But I knew I didn't have to give up. There was, improbably, that second copy of Salo on the shelf at the library. And when I got there on Sunday -- I had a whole mess of movies due back anyway -- it was still there, its playing surface as unmarked and shiny as a mirror. Guess I'm glad I'm not interacting with a librarian, because they would have seen me borrowing this movie not once, but twice. (And hopefully nobody will scrutinize my online rental history.)
So last night, I did indeed salvage the Salo viewing.
The tone may have been a bit different than what I was expecting. I guess I did envision it being more like Martyrs, with its near constant brutality and a numbing sense of relentlessness. In fact, Salo is quite a bit more jaunty, frequently playing more like an absurd farce than a non-stop horror show. Some people apparently even consider it a comedy. The tone seems to more closely resemble something like Caligula, though in the aftermath of Salo I've learned that the version I saw of Caligula was probably not the original. It was an R-rated version and more bad than shocking.
The other thing that tends to reduce some of Salo's shock value is that there seems to have been a conscious decision to keep us at arm's length from the victims, many of whom never speak, most of whom are not properly introduced, and some of whom seem not to react to all this terribleness in the way a normal human would. Certainly there are some moments where a victim is absolutely terrified or reduced to desperate pleading, but there are more moments when the victims just kind of go along with it. They are given no choice, of course, but often they go about this debasement with a strange sort of stoicism.
But when Salo does indeed dive into the depths of its depravity, it really dives.
I won't go into the details of all the things you see. It's not the images themselves that are probably quite so awful. They're awful alright, but I didn't see anything in Salo that I haven't seen in another movie before or since. (Movies made before or since Salo, I should say. John Waters' Pink Flamingos, another movie I greatly dislike, predates this by three years.)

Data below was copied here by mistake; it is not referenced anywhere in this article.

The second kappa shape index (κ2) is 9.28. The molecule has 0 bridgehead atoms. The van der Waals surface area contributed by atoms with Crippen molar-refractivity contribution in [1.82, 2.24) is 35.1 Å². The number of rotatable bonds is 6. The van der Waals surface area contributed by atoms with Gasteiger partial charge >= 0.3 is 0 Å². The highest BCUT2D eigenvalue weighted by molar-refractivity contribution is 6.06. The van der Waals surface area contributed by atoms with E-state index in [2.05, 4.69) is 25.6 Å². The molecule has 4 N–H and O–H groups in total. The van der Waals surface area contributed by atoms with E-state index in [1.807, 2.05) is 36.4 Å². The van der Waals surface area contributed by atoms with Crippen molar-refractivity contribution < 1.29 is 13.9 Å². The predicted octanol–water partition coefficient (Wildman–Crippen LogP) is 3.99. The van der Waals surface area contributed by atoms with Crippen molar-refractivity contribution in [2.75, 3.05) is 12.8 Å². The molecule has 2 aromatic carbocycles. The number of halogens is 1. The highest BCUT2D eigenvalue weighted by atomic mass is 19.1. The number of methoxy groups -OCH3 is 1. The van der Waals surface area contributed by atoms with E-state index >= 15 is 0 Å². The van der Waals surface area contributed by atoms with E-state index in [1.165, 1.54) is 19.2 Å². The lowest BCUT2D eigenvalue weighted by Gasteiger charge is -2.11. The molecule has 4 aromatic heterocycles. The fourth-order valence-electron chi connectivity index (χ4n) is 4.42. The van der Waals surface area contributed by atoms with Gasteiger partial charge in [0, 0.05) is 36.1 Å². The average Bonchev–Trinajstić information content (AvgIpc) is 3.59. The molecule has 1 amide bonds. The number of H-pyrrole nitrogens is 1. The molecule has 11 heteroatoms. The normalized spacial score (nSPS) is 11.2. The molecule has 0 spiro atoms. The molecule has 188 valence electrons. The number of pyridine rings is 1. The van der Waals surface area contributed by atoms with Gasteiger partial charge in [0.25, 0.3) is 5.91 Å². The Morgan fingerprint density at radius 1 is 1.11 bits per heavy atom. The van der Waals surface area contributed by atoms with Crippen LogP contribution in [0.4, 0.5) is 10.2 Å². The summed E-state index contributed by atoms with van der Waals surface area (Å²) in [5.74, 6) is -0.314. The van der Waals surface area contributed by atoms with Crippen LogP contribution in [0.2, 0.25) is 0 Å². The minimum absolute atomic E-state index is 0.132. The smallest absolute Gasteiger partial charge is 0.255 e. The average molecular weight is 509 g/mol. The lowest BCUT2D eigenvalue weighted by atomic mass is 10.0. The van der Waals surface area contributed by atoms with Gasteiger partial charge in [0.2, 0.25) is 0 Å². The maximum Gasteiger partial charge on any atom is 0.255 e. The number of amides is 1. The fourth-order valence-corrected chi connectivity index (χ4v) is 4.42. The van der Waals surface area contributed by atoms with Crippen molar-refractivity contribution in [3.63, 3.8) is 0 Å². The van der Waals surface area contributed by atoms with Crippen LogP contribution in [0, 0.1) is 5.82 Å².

No, what's so awful about Salo is that the images have no artistic justification behind them. Yes, this is a commentary on fascism, but it's so anarchic in its approach, and so disdfainful of conventional good taste, that it does not properly justify its existence. It feels like a movie made by a person for the sole reason of rubbing shit in the faces of prudes. Both literally, in terms of the characters, and figuratively, in terms of the people in the audience Pasolini imagines being horrified by this, whom he despises. Pasolini is the type of guy who, if he ever became president of a nuclear power, would launch nuclear weapons just because he could.
I guess I don't really know that much about Pasolini, never having seen another of his films. He may not deserve such an all-encompassing indictment of his artistic intentions. But I do think there are provocateurs who feel like their provocations are the only justification they need, and he seems like one of them. And that may just not be responsible, or if you want to entirely remove the notion of responsibility, it's morally reprehensible, and I don't have to stand for it.
Chillingly, Pasolini was murdered only a few months after this movie was released, and there's good reason to think that Salo had something to do with it. I've only scratched the surface of the issue as outlined in Wikipedia, but this is something I'd like to learn more about.
So I did indeed assign Salo the lowest available star rating on Letterboxd, a half star. It's not because I'm a prude. I gave Martyrs three-and-a-half stars, finding something extremely compelling about the reason behind all its brutality. One of the most horrifying images in Salo is of a woman being scalped, which you also see in the movie Maniac from a few years ago. The moment in Maniac seemed much more disturbing, and I gave that movie four stars.
I just don't buy Pasolini's motivations for making this movie, and I don't find a single thing about it to be enriching.
Now that I've finally conquered Salo, I feel like my next big fish is A Serbian Film. I pretty much know that there is no conventional means of watching this movie, but I do hope that I'll eventually have a chance.
If the library surprised me once, I suppose it could surprise me again.